Some sort of hybrid might be the best.
I don’t think all counties are needed, but you don’t want to leave out some of the less populated areas that might be a desired destination for travelers, like Joshua Tree, Catalina, Death Valley, etc….
I’m going through “Los Angeles” and finding a lot of cities that aren’t part of Los Angeles and requesting they get moved to “California”, which is consistent and accurate — although, granted, many such cities like Santa Monica, Beverly Hills, West Hollywood, Glendale, etc. are certainly part of the “Greater L.A.” experience.
Things are more clear-cut in the Bay Area, and there is no political boundary called “The Bay Area”, but county seperations there could also help a bit too. (Except San Francisco, which I think is the only city that is its own county in the state, except maybe that island underneath the Bay Bridge?)
I mainly want to see if the Californians here would be interested in this. I’ve spent much of my life in California, having had road and city maps burned into my brain, so I’d be excited to help out with such hierarchy changes, if that would be O.K. with the California crew here on 43 places (and of course, The Robots…)
(Orange County is the only exception so far, because it’s often referred to by its county name when mentioned… whereas this isn’t the case with the L.A. basin or the Bay Area.)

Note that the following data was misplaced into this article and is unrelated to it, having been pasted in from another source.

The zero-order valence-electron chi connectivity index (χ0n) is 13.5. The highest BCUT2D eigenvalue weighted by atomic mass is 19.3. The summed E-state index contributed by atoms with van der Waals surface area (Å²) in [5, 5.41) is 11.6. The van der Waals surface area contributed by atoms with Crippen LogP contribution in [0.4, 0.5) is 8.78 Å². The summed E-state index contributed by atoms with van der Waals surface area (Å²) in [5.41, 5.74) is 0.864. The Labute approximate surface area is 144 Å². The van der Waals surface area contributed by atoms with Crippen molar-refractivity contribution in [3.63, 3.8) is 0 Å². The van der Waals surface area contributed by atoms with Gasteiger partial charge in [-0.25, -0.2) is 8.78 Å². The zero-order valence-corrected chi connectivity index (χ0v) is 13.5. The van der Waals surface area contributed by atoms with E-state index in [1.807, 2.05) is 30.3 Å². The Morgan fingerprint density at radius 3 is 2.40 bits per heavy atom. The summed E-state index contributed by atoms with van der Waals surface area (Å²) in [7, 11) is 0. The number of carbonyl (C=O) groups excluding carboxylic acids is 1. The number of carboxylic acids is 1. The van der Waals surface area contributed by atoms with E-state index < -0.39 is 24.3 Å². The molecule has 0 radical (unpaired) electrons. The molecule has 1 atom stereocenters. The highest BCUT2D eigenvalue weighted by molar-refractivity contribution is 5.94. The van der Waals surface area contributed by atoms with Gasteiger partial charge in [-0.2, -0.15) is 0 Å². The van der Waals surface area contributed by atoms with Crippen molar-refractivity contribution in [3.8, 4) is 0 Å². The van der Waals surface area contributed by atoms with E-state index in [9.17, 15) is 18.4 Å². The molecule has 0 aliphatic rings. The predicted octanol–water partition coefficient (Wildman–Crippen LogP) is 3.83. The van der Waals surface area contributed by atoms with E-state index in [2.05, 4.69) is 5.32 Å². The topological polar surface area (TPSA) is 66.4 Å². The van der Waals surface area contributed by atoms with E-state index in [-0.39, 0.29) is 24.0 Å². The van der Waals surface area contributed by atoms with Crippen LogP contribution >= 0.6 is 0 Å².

why not just add a “Greater LA Area” then? Since that is the only part of the state causing problems you can have an LA and a Greater LA Area. Then there is no need for counties per say
The problem with “Greater L.A.” is everyone defines “Greater L.A.” differently.. which is/was the problem with “Southern California”. Counties are more deterministic. They have politically defined borders that can be looked up. Cities are either inside or outside counties, almost all of the time at least. Not so with “Greater Insert-City-Here” generalizations.
good point – makes sense.
So I go back to my first comment – put in the most populous counties for now and then add more counties as people show a demand for them.
Of course that could be confusing to a user trying to drill down when they see a bunch of counties but not the one they are looking for.
Is it hard to put the counties in? How many counties would really be left out by being selective?
Your first suggestion sounds best. And if a user didn’t know which county a city/landmark was in, he/she could just enter the name of the city/landmark in the Search box, and the options would show up and point out the hierarchy for him/her.
Getting to the destination isn’t an issue as much as how many users are going to bother using the Search box as opposed to wanting to hyperlink down into a destination. This is more of a higher usability issue specific to the site in general. I’ll defer to the ’bots about this one.